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Democracy and Liberalism
Ben Klutsey and Shadi Hamid discuss ‘messy pluralism’ and the need to focus on political procedures rather than outcomes
In this installment of a series on liberalism, Benjamin Klutsey, the director of the Program on Pluralism and Civil Exchange at the Mercatus Center at George Mason University, talks with Shadi Hamid, a senior fellow in the Center for Middle East Policy at Brookings, about countries that are perceived as backsliding into authoritarianism, whether democracy is a historical aberration, differences between democracy and liberalism, how to improve U.S. foreign policy and much more.
BENJMAMIN KLUTSEY: Today on our “Conversations on Liberalism” our guest is Shadi Hamid. He’s a senior fellow at the Center for Middle East Policy at Brookings. He’s assistant research professor of Islamic studies at Fuller Seminary, a contributing writer at Atlantic, a member of the Project on Middle East Democracy’s board of directors. In 2019, he was named one of the world’s top 50 thinkers by Prospect magazine.
He has written and co-authored several articles and books, including “The Problem of Democracy: America, the Middle East, and the Rise and Fall of an Idea,” which is the subject of our conversation today.
Thanks, Shadi, for joining us.
SHADI HAMID: Hi, Ben. Thanks for having me.
KLUTSEY: I remember reading Samuel Huntington’s book “The Third Wave” in college, which described the global trend over a couple of decades of about 60 or so countries that had become democratic. At the time, it seemed as though we were at a tipping point.
Recently, we’ve had the Arab Spring, which sort of fizzled. You lived in the Middle East during the Arab Spring, as you write in your book. Can you paint a picture for us in terms of where we are now with democracy around the world, and if you see this democratic backsliding occurring, as some argue? It’s been a bit of a grave concern for a number of people who have been talking about it now. Just wanted to get your thoughts on, broad strokes, where you see democracy around the world right now.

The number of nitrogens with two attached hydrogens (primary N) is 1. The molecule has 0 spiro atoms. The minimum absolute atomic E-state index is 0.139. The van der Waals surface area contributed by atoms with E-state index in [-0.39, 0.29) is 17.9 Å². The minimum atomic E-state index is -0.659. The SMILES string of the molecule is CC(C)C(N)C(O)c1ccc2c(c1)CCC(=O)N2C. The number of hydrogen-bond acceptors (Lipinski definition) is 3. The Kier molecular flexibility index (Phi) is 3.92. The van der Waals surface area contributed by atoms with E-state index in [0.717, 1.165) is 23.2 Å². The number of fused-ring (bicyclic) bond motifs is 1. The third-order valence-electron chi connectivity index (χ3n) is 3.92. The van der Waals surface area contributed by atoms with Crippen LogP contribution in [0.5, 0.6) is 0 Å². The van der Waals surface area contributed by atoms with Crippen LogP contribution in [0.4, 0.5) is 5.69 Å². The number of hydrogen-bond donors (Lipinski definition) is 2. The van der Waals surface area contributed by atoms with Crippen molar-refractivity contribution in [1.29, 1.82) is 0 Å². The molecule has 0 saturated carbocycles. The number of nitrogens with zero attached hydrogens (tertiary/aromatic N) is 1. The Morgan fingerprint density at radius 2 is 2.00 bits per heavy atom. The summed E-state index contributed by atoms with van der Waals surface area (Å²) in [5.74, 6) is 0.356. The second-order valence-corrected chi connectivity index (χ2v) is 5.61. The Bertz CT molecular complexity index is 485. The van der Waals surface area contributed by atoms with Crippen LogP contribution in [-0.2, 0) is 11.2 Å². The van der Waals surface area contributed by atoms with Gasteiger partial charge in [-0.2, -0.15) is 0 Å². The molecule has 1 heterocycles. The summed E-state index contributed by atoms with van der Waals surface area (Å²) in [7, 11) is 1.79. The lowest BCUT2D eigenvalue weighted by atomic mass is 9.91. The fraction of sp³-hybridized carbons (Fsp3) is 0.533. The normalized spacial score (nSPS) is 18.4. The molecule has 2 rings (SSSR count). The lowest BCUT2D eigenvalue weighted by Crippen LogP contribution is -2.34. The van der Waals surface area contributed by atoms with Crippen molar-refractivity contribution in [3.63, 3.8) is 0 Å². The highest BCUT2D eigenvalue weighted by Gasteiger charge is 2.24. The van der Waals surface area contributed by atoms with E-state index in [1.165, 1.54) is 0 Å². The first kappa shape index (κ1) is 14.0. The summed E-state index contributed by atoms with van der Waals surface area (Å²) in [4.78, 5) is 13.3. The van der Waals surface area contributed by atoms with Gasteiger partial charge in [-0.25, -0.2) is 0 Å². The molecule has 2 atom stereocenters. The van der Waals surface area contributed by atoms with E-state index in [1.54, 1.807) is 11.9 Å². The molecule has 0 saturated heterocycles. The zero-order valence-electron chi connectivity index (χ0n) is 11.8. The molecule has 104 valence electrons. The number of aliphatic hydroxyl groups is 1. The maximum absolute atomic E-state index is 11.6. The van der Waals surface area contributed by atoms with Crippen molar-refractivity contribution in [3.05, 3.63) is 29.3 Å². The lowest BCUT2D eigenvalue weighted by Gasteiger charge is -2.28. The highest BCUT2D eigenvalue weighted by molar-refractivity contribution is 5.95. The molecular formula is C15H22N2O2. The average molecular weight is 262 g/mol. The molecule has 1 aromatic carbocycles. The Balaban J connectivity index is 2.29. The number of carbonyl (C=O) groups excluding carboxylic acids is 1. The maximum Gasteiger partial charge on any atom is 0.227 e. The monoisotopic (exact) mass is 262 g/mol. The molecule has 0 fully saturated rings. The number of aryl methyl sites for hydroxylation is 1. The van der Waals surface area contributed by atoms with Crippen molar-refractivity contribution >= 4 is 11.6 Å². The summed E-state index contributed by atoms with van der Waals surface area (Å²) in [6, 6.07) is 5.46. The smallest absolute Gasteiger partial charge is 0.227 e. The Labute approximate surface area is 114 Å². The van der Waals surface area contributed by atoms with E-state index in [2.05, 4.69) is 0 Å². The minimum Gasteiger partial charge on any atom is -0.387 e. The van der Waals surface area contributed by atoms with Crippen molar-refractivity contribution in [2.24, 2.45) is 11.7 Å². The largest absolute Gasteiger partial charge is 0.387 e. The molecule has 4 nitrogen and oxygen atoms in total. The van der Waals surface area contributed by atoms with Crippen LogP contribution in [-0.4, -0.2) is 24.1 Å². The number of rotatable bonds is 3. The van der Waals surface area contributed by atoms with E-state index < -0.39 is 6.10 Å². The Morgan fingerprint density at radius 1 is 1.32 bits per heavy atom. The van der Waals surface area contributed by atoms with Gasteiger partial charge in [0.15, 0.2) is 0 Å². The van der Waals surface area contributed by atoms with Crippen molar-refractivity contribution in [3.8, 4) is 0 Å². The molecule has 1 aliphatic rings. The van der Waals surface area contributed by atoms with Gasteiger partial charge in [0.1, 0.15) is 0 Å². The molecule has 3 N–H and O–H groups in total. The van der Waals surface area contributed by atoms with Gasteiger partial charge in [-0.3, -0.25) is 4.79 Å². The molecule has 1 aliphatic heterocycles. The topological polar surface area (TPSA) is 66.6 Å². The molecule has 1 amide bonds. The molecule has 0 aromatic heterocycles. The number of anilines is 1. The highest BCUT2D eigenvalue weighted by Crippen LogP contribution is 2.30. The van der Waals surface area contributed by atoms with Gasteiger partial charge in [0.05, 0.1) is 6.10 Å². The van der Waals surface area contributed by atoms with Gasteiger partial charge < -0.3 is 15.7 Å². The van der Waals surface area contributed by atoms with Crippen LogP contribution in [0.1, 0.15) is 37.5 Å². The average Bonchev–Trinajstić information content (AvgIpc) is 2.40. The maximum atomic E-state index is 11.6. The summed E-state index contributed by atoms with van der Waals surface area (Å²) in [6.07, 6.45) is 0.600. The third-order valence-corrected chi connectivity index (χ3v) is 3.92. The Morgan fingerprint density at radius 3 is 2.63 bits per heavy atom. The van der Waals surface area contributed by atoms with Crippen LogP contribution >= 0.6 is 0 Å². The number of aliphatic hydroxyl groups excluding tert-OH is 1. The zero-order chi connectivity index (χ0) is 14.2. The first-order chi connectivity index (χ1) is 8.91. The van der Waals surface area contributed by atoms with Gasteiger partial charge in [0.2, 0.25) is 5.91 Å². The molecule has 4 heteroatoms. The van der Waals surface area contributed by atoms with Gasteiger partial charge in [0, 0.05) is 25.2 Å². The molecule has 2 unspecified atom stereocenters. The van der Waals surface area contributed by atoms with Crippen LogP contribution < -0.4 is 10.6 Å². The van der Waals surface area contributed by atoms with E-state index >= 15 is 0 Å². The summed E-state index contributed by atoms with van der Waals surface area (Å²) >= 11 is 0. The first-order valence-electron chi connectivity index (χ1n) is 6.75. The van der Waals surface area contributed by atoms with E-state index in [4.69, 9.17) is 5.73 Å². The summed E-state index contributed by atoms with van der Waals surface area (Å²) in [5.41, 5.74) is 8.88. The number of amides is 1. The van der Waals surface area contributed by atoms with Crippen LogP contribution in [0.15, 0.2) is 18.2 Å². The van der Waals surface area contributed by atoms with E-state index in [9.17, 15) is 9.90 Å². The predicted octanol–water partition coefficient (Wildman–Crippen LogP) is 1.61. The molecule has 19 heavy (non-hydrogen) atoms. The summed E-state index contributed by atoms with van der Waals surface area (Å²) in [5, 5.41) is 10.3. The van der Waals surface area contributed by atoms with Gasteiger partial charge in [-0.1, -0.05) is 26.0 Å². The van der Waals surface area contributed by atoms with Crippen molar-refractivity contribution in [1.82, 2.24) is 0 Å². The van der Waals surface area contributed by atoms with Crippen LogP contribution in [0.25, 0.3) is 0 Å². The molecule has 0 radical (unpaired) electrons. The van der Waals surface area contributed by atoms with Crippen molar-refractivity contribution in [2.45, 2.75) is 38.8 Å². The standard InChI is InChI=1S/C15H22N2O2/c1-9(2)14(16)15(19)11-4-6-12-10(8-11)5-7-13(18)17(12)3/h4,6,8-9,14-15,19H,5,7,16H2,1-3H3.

HAMID: Yes. So I was in the Middle East during the Arab Spring. I was in Tahrir Square the day that Mubarak fell, Feb. 11, 2011, and it was—
KLUTSEY: It must have been an amazing moment. [chuckles]
HAMID: Yes. It was really one of those once-in-a-lifetime moments, in a quite literal sense. I’m not sure that I’ll be present for a revolution in real time again, especially in the Middle East. It seems like they’re going to be harder to come by going forward—but we’ll talk about that.
HAMID: I was part of this initial moment of euphoria. My optimism was a little bit different than other people’s. I think that many American analysts looked at Egypt and Tunisia, and they saw young, English-speaking, Twitter-savvy liberals leading the way, and they saw some of themselves in those activists.
Since I work on, among other things, Islamist movements, particularly the Muslim Brotherhood, I knew that groups like the Muslim Brotherhood—which were not liberal, which were non-Western-friendly—would do quite well in a political opening if there were free and fair elections: that they would be prominent, if not win outright. I’d been writing about that for many years, laying that out as one possibility if the Middle East ever gets to a point of political reform. But I was still optimistic that Islamism and democracy could coexist—that even if these Islamist parties won, that that was actually in line with democracy, with small-d democracy.
Of course, a number of other things happened in the subsequent two years. Then we see Egypt becoming a military dictatorship again. There was a military coup in 2013 against the democratically elected government of Mohamed Morsi, and Mohamed Morsi was a leading member of the Muslim Brotherhood, so this was a democratically elected Islamist president. He had one year in power, and we don’t have a lot to go on in terms of assessing the record because that’s a very small period of time, obviously.
The fact that many so-called liberals and secularists in Egypt supported the military coup against the elected government had a profound effect on me. I think a lot of my work in writing since then has been colored by the darkness that I saw in that particular moment. That these were people who were the elite of the elite, Western-educated, supposedly inculcated in at least some liberal values, yet they turned against democracy so decisively and so unquestioningly that it forced a number of very challenging questions that I still grapple with to this day.
Part of what I do in the book is to try to understand how and why that happened and to push readers to rethink the word and the concept of democracy.
Conflating Democracy and Liberalism
HAMID: Now, more broadly in the world, obviously, there’s a lot of discourse around democratic backsliding. Some of it’s obviously accurate if we look at specific cases. But I think also some of it’s overstated, in part because there is this tendency among Western observers to conflate small-d democracy and small-l liberalism. When they say there’s backsliding in democracy, what they really mean is that there’s backsliding in liberal democracy.
One of the animating things in so much of what I do is to try to make careful distinctions between these two terms that I think we carelessly use. Democracy is fundamentally about responsiveness to voters, popular sovereignty—rotation of power is essential. Reasonably free and fair and meaningful and competitive elections where different parties have a chance to win and communicate their preferences to voters, and voters make a choice.